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Its a good thing they are not aware of what they are doing. Mom used to move things around in her apartment, once I found her bedroom clock in the bottom kitchen cabinet, dirty depends in the underwear drawer, etc. I'm glad Mom doesn't realize what dementia is doing to her. She would be so frightened, not to mention embarrassed and depressed.
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My mother does a little of both- putting things away where you can't find them again to puttering in the kitchen taking cookies out of the cabinet or something out of the fridge to pick on. She makes a mess of the counter and leaves whatever it was out on the counter. It's impossible to make them change their ways. Like its a new hardwiring for them. The challenge is figuring out how to work around it!
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I just read "Still Alice" about a woman with dementia (also a movie with Julianne Moore). It was written by a woman who's a neurobiologist at Harvard, who's field is Alzheimers and the brain. She's also an online columnist for the Alzheimer's Association.

In the book, several times Alice will look for something and take everything out of cupboards and drawers and then get frustrated and walk away. Or she'll forget what she's looking for after she gets everything out. In one case, she took everything out of cupboards and cabinets in the kitchen, when the owner walked in. She was in the home next door and didn't realize it. It's a very good book (and a fast read) that I recommend. Helps you understand what it's like to experience Alzheimers as the patient.
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In the piece about dementia I mentioned watching on TV wasn't a true documentary but was part of a news show I think. They took the host and a son of a woman with the rummaging syndrome and did several things to them to mimic the things patients deal with. Taped their fingers together for one because patient's sense of touch is askew and asked them to do various tasks, like packing a suitcase in low light with taped fingers and under other disorienting situations. The host and son were very frustrated and the son gave up in exasperation. I think we "normals" don't realize the side effects of these dementia illnesses and all the really horrible thoughts that go through their minds.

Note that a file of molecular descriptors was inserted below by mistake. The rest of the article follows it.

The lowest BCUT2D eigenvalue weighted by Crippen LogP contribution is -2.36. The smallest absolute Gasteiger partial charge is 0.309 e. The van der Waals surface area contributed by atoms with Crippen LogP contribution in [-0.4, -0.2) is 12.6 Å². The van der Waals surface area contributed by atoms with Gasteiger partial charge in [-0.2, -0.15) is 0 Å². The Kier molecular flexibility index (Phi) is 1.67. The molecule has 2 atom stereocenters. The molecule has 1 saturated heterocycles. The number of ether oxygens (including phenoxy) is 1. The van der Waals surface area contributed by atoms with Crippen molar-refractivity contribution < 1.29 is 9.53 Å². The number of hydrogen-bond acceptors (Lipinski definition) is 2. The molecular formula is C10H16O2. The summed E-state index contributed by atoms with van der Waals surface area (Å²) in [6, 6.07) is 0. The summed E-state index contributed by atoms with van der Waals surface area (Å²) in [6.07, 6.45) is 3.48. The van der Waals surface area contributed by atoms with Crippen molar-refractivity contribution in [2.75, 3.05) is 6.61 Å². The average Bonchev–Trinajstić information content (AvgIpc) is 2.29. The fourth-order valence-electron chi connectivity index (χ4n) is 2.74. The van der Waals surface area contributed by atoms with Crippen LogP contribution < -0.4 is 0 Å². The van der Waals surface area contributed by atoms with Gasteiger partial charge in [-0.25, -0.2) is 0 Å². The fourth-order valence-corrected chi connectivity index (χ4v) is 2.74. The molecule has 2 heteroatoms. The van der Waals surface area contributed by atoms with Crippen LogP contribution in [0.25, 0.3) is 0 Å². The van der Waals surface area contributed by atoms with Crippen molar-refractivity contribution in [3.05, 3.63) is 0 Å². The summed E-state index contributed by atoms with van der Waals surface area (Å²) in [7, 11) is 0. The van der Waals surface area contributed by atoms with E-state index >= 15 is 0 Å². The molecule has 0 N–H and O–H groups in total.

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I think it's kind of sad when someone with dementia does something like this because I think they do it because they are having difficulty organizing their thoughts and rummaging through their stuff makes them feel like they have some control over their possessions and environment. Ferris's answer is good. Just let her do what she is doing. Otherwise, if you try to stop her, it might just cause her added anxiety. As long as it's something that is not hurting anyone. . . .
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I have an almost opposite problem with my mother. She puts things away - usually inappropriately. She will put dirty clothes on the floor of her closet or in her drawers. If she takes something out of a drawer, she will often put it somewhere else. We spend a considerable amount of time looking for things she has "put away". She is in assisted living, so the staff there will often help her, but if they can't find something, they call me. Just yesterday, I tied her cell phone charger to the table next to her lift chair and attached a note that said "This is your cell phone charger. Just leave it attached to this table." I am hoping that this will save me some trips. We have downsized Mom's stuff a couple of times to make it easier for her (and us) to find things. Maybe eliminating some of the things in your parents' home would help. At least there would be less for your dad to put away.